offered to buy the tureen from them with the proviso that my parents could
buy it back, for the same price, as soon as they had saved some money.
Meanwhile the tureen arrived at James and Ruth’s home, had a place of
honor once more, and they, as well as my mother, enjoyed its unusual beauty.

Many years later, after James had died, Ruth kept the promise
they had made and the soup-bowl returned to my parents’ home where
many of their German refugee friends admired it and were astonished by
its story.

After my father died my mother rented a small apartment near my
home. The mover delivered many boxes including one marked ‘china bowl’.
My mother picked up this box and put it in a safe place on the top shelf of
one of the closets, then set to work to unpack the other boxes.
Unexpectedly the lights went out and she called me and the landlord. A
nice young electrician arrived to fix the lights. He went into the closet and
my mother said,

“Let me move the box on the top shelf.”

“Oh,” he replied, “you don’t need to do that, I won’t be any where
near that area.”

He set to work in the closet with a drill and the vibration from the tool
caused the box to slide off the shelf, crash to the floor, split open and
shatter the tureen. My mother was in shock, let out a scream and started
to cry. The young man, completely taken aback by this reaction, went to
the kitchen, got a broom and dustpan and began to sweep up the shards.
My mother, trembling, took the broom from him. She was hoping, in vain,
that she could glue some of the pieces back together. The electrician said,

“I am sorry, but after all, lady, it was just a piece of china.” My mother
could not answer.

I came upon this scene because, after my mother’s call, I had decided to
check on the lights in the apartment. Grasping what had happened I
asked the young man to leave and took my mother to spend the night with
me. She was beside herself, inconsolable, I had never seen her like this.
The only connection to an earlier, happier life with my father was
destroyed, the dragon was no more.
--
SEND US YOUR VINTAGE STORIES! send them to newsletter@tias.com
--
Comments, thoughts? Post them online at:
http://www.auctionbytes.com/forum/phpBB/viewforum.php?forum=16&31
We collect interesting stories about collecting. Things like your best find,
unusual collections, bizarre collectibles. Anything and everything that is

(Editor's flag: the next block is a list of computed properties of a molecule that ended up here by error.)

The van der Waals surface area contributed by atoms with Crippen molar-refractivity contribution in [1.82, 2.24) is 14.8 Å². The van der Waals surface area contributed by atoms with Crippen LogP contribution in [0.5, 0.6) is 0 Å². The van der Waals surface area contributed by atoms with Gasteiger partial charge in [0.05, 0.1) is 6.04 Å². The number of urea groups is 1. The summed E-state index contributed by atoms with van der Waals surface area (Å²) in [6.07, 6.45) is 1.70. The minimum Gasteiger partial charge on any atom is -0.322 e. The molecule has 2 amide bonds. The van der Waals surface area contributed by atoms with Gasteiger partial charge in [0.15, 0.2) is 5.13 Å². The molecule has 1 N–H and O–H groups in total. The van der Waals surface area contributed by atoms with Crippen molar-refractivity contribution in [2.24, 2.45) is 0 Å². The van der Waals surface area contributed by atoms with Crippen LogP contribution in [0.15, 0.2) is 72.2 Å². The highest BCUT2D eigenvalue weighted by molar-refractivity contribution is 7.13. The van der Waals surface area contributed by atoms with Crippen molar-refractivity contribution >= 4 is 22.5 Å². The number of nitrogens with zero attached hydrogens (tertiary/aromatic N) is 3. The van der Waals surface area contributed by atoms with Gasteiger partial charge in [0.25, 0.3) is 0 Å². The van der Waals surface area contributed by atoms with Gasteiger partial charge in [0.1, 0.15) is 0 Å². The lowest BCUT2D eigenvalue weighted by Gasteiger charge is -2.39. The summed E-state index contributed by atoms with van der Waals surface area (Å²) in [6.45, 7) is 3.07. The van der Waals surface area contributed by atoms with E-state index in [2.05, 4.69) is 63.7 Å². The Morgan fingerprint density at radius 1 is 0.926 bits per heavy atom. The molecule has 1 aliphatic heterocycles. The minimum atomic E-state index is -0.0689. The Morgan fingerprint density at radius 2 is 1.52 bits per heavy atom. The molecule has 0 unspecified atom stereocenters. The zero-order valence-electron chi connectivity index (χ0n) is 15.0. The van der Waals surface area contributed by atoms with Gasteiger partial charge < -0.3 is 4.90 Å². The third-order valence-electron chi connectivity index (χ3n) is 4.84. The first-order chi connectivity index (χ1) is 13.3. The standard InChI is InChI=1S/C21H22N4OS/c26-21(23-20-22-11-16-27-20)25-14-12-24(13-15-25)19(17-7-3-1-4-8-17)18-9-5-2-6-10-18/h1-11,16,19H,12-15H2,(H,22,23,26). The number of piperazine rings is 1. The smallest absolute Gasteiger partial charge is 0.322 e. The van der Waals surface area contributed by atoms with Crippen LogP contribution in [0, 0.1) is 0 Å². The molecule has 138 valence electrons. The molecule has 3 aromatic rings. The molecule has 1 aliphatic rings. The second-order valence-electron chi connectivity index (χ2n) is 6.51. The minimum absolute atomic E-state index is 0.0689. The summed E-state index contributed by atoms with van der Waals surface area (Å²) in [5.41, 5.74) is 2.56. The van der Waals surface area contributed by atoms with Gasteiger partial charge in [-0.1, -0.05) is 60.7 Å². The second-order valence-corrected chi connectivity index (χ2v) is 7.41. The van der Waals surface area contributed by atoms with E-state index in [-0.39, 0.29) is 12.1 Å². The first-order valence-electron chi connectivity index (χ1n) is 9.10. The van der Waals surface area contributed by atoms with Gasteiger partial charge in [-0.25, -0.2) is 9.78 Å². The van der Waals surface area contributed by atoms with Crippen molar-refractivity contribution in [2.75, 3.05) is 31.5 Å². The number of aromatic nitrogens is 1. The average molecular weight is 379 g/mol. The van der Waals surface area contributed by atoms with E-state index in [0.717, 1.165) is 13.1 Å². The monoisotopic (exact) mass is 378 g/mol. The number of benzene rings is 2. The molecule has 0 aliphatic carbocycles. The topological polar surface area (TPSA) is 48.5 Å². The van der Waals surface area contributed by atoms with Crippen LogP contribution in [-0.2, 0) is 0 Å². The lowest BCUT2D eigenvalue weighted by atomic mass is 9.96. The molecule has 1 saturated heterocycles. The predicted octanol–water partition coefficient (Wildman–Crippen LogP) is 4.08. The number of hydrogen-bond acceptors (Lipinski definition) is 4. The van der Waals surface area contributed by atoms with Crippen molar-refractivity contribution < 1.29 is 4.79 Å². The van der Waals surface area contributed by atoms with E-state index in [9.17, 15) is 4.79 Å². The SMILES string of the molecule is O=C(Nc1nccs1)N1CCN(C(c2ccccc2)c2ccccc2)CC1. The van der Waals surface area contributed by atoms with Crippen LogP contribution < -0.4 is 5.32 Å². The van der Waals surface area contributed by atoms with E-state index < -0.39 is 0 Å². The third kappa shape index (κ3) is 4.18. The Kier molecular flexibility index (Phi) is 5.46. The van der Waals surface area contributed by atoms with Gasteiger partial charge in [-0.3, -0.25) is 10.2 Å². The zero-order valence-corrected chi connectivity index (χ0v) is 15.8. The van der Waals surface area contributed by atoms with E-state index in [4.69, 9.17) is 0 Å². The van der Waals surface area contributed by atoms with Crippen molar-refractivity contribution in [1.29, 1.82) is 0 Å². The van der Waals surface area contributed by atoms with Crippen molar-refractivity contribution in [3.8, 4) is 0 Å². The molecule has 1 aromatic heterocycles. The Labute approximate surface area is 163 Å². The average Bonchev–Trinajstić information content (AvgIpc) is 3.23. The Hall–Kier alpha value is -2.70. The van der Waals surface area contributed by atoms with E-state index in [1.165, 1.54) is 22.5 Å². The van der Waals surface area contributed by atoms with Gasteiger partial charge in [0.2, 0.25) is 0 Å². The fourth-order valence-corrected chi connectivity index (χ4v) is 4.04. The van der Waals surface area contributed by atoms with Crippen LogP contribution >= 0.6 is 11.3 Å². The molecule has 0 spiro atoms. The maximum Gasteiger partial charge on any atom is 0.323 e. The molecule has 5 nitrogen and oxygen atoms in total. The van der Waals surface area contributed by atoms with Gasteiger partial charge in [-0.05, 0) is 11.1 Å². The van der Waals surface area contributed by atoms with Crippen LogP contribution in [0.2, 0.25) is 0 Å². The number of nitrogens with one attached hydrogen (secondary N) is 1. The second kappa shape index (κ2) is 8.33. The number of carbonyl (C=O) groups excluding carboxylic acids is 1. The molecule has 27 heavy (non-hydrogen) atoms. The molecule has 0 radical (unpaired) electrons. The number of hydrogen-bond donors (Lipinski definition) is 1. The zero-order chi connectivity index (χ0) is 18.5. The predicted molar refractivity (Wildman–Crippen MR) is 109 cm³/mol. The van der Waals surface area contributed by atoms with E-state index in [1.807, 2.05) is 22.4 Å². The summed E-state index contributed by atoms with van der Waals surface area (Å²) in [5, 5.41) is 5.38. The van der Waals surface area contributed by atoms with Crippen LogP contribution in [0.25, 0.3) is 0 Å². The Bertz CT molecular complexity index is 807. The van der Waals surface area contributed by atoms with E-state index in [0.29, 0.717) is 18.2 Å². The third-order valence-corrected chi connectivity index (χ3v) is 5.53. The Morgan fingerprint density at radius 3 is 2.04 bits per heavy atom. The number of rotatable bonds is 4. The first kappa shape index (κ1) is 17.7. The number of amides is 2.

interesting that has to do with collecting. We may publish it here. Send
your story to newsletter@tias.com
-------------

2) The Latest Antique News
Get the latest news about antiques and collectibles delivered once a week
to your email inbox. Sign up at: http://www.news-antique.com

Today's Antiques & Collectibles Headlines from http://News-Antique.com

SOTHEBY’S REUNITES ANCIENT ROMAN FIGURE OF APHRODITE
WITH HER HEAD. Click here-- http://tinyurl.com/kf3z6

AMERICAN INDIAN ART SALE LEADS WITH TWO COLLECTIONS AT
CHRISTIE’S NEW YORK. Click here-- http://tinyurl.com/j4b7l

Exceptional Motor Cars Including The Sergio Franchi Collection At The
Greenwich Concours D’Elegance
Click here-- http://tinyurl.com/euoz8

NOORTMAN MASTER PAINTINGS MERGES WITH SOTHEBY'S
Click here-- http://tinyurl.com/fwcw3

Antiques-Easton! Maryland Seeks Upscale Dealers
Click here-- http://tinyurl.com/kd9c8

Advertising Premiums for Crawford Cooking Ranges
Click here-- http://tinyurl.com/ha59l

Wiw2u.com Exhibits at eBay Live for 4th Year
Click here-- http://tinyurl.com/eeauq

---
There are MANY more fresh news stories online at:
http://News-Antique.com/

Put the latest DAILY news about antiques and collectibles on your Web site.
It's easy to do. Go to http://javafeed.news-antique.com/ to get the code.
-------------

3) Your Classifieds...
Do you have antiques or collectibles you are just itching to sell? A simple
classified ad in this newsletter might just be your answer. Over 240,000
readers subscribe to this newsletter. One of them just might be able
to help you out. Place your ad today at: http://www.tias.com/classifieds

Mama's Treasures Puts Color Back Into Your Kitchen
http://pages.tiasexchange.com/1437211/PictPage/1922886548.html
--
Want to know what our advertisers think? Check out the testimonials at:
http://tinyurl.com/8xqyw
-------------

4) Lost and Found
We have a new email address for lost and found comments and requests!
Send them to -- LostAndFound@tias.com

We accept two types of Lost and found submissions for publication in this
newsletter.

1. You have a vintage item in hand and you are trying to find relatives of
the original owner(s). This could be an old photo album, baby book, diploma,
Family Bible, or other vintage items that can be linked to a specific person
or family.

2. You are looking for a fairly common vintage item that has deep personal
meaning for you or someone you know. I'm sorry, but we do not post
requests for "one of a kind items" that have been lost or stolen.

Remember to include as many details about the item(s) as you can. For
your story to run in this section, you must include your email address and
allow us to publish it. If this service helps you eventually track down the
relatives or find an item, please tell us about it in a follow-up story.
--
Item needs home...
Found in dresser purchased in antique mall in Archbold, Ohio: postcard
photo of “Keith Lloyd Dickinson, age 28 months, 1920 – Merry Christmas!”
Would love to return this photo to descendants. If this is your ancestor,
contact me at anteeker@verizon.net.
--
Please let us know if the item is found! Our readers enjoy hearing how
these searches are resolved. Send your email to LostAndFound@tias.com
--
How about you? Do you have some special vintage item that is in need of
its owner or are you looking for a special item or person? Maybe we can